“The father of cognitive therapy, Dr Aaron Temkin Beck is considered one of history’s most influential psychotherapists and a pioneer in the field of mental health.[1]”

The Most Influential Physicians in History, Part 3: #20-#11

Steven Rourke  |  March 2, 2016

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In part 3 of our four-part series, we examine the roles of 10 of history’s most influential medical practitioners, taking a close look at their accomplishments and the context of their extraordinary achievements. Read on!

Image from Dreamstime

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#20 Aaron Beck (1921–)

The father of cognitive therapy, Dr Aaron Temkin Beck is considered one of history’s most influential psychotherapists and a pioneer in the field of mental health.[1]

Dr Beck’s early work on psychoanalytic theories of depression led to his development of cognitive therapy,[2] a new theoretical and clinical orientation, “based on the theory that maladaptive thoughts are the causes of psychological symptoms such as anxiety and depression, which in turn cause or exacerbate physical symptoms.”[3] Through this empirical framework, Dr Beck conducted extensive research on the psychopathology of depression, suicide, anxiety disorders, panic disorders, alcoholism, drug abuse, personality disorders, and schizophrenia, and developed cognitive therapy for these disorders—helping to establish theories that are widely used in the treatment of clinical depression.[2]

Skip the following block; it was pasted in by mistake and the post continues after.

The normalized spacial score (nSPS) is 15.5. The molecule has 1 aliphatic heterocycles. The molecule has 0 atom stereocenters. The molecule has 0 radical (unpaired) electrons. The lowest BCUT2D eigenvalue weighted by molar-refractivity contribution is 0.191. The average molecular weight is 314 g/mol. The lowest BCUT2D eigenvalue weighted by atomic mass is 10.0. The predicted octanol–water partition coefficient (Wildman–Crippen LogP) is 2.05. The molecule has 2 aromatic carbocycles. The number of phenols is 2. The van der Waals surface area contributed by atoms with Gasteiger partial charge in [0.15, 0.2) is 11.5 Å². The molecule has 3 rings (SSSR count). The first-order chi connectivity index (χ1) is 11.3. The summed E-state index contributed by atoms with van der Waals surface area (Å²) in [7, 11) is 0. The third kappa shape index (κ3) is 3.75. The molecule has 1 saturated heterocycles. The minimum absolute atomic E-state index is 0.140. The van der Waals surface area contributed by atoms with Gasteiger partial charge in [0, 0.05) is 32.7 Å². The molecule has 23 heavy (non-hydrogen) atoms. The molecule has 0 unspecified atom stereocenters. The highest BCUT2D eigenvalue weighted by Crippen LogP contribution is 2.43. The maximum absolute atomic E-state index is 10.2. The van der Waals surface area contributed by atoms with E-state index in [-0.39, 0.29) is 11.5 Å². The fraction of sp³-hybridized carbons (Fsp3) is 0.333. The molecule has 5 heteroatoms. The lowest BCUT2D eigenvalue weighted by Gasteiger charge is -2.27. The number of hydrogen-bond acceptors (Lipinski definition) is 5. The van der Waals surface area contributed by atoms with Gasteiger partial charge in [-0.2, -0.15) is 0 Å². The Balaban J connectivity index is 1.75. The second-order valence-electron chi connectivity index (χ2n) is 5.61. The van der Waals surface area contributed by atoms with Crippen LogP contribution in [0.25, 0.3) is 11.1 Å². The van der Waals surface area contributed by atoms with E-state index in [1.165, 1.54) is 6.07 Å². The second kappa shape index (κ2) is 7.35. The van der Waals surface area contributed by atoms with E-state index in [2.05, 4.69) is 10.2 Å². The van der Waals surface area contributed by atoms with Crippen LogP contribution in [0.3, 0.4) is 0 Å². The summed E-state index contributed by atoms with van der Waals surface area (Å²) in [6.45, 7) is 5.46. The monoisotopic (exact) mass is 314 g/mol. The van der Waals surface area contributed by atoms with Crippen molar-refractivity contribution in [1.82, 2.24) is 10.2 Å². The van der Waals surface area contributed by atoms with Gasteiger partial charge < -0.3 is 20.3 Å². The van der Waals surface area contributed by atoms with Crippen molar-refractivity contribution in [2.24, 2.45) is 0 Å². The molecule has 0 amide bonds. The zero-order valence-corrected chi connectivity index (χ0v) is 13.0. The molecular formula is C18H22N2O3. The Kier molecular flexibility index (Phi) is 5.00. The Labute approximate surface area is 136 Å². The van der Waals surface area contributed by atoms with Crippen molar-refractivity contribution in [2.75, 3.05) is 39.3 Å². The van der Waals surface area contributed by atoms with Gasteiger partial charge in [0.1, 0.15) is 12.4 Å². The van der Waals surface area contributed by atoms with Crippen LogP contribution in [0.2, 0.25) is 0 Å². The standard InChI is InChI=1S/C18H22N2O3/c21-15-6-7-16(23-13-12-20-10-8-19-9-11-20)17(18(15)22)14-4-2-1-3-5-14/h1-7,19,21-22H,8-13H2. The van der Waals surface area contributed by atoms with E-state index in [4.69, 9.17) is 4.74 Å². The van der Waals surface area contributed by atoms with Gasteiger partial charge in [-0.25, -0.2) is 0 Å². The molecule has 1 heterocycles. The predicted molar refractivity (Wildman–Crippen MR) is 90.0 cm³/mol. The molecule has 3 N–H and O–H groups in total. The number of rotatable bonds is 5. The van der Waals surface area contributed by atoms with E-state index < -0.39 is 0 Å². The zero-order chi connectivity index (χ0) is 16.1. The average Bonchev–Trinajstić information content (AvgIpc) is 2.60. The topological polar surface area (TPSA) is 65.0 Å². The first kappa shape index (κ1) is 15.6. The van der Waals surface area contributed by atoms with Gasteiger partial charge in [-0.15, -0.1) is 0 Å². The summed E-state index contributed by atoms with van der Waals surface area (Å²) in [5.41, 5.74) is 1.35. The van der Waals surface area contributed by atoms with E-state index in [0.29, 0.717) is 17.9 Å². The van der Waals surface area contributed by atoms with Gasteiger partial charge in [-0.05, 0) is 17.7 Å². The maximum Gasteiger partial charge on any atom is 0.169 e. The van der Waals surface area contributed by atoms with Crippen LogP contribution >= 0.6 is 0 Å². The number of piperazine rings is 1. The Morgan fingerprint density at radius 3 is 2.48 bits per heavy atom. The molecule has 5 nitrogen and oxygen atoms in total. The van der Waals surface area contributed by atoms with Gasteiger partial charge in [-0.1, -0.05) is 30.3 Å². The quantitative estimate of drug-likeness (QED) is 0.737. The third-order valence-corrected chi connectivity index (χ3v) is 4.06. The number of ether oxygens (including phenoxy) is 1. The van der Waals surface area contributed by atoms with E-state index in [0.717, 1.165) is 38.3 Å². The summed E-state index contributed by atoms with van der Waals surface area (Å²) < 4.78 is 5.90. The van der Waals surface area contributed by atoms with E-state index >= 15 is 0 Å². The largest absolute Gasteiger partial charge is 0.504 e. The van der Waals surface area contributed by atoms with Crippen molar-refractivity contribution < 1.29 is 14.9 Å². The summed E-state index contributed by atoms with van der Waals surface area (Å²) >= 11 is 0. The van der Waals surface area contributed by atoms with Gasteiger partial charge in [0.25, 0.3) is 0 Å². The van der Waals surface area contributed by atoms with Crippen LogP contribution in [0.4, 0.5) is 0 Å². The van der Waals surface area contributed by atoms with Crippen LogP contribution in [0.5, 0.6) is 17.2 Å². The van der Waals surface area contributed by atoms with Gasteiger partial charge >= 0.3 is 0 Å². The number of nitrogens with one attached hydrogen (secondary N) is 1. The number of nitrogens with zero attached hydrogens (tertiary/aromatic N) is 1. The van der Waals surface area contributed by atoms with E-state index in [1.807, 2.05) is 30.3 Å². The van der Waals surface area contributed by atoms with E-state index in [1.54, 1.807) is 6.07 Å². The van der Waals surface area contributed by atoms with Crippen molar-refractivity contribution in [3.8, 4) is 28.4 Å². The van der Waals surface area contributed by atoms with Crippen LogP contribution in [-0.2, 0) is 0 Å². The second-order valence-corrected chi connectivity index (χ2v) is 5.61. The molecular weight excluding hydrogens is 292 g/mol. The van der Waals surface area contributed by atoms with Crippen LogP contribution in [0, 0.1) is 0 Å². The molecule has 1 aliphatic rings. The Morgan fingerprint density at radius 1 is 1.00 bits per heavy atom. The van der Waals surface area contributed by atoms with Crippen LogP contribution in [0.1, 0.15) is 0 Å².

Dr Beck has published over 600 scholarly articles and 25 books and is the recipient of a long list of awards, including the 2006 Albert Lasker Clinical Medical Research Award “for the development of cognitive therapy, which has transformed the understanding and treatment of many psychiatric conditions, including depression, suicidal behavior, generalized anxiety, panic attacks, and eating disorders.”[4]

Originally from Providence, Rhode Island, Dr Beck attended Yale Medical School and completed residencies in pathology, neurology, and psychiatry. He joined the Department of Psychiatry of the University of Pennsylvania in 1954 and has remained affiliated with the institution for most of his long career.[2]

Beyond his influence in the realm of psychiatry, Dr Beck made important contributions to public health, founding the Beck Initiative in collaboration with the Department of Mental Health/Mental Retardation Services in Philadelphia. He was also the first recipient of the Kennedy Community Health Award from the Kennedy Forum.[5]

Image from Dreamstime, courtesy of Beck Institute for Cognitive Behavior Therapy